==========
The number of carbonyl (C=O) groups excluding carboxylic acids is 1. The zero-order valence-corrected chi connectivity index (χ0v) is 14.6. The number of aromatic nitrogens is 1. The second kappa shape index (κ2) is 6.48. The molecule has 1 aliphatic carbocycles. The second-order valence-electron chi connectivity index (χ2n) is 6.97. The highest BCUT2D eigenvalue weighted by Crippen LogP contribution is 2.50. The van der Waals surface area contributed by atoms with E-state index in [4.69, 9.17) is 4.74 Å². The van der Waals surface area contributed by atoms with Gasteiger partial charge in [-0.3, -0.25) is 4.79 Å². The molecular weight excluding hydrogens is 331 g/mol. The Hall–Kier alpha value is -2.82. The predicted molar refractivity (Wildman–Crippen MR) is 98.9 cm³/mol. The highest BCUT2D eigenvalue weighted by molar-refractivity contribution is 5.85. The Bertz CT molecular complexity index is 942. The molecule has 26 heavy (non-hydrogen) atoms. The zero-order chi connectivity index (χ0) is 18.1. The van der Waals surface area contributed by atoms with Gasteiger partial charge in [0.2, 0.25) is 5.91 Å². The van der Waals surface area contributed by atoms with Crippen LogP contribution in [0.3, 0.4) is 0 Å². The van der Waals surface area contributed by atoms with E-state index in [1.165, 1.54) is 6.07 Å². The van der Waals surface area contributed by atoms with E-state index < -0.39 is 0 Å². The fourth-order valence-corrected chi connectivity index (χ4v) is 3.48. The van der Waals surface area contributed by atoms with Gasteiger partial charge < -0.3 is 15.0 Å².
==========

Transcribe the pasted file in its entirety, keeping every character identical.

The number of carbonyl (C=O) groups excluding carboxylic acids is 1. The zero-order valence-corrected chi connectivity index (χ0v) is 14.6. The number of aromatic nitrogens is 1. The second kappa shape index (κ2) is 6.48. The molecule has 1 aliphatic carbocycles. The second-order valence-electron chi connectivity index (χ2n) is 6.97. The highest BCUT2D eigenvalue weighted by Crippen LogP contribution is 2.50. The van der Waals surface area contributed by atoms with E-state index in [4.69, 9.17) is 4.74 Å². The van der Waals surface area contributed by atoms with Gasteiger partial charge in [-0.3, -0.25) is 4.79 Å². The molecular weight excluding hydrogens is 331 g/mol. The Hall–Kier alpha value is -2.82. The predicted molar refractivity (Wildman–Crippen MR) is 98.9 cm³/mol. The highest BCUT2D eigenvalue weighted by molar-refractivity contribution is 5.85. The Bertz CT molecular complexity index is 942. The molecule has 26 heavy (non-hydrogen) atoms. The zero-order chi connectivity index (χ0) is 18.1. The van der Waals surface area contributed by atoms with Gasteiger partial charge in [0.2, 0.25) is 5.91 Å². The van der Waals surface area contributed by atoms with Crippen LogP contribution in [0.3, 0.4) is 0 Å². The van der Waals surface area contributed by atoms with E-state index in [1.165, 1.54) is 6.07 Å². The van der Waals surface area contributed by atoms with E-state index < -0.39 is 0 Å². The fourth-order valence-corrected chi connectivity index (χ4v) is 3.48. The van der Waals surface area contributed by atoms with Gasteiger partial charge < -0.3 is 15.0 Å².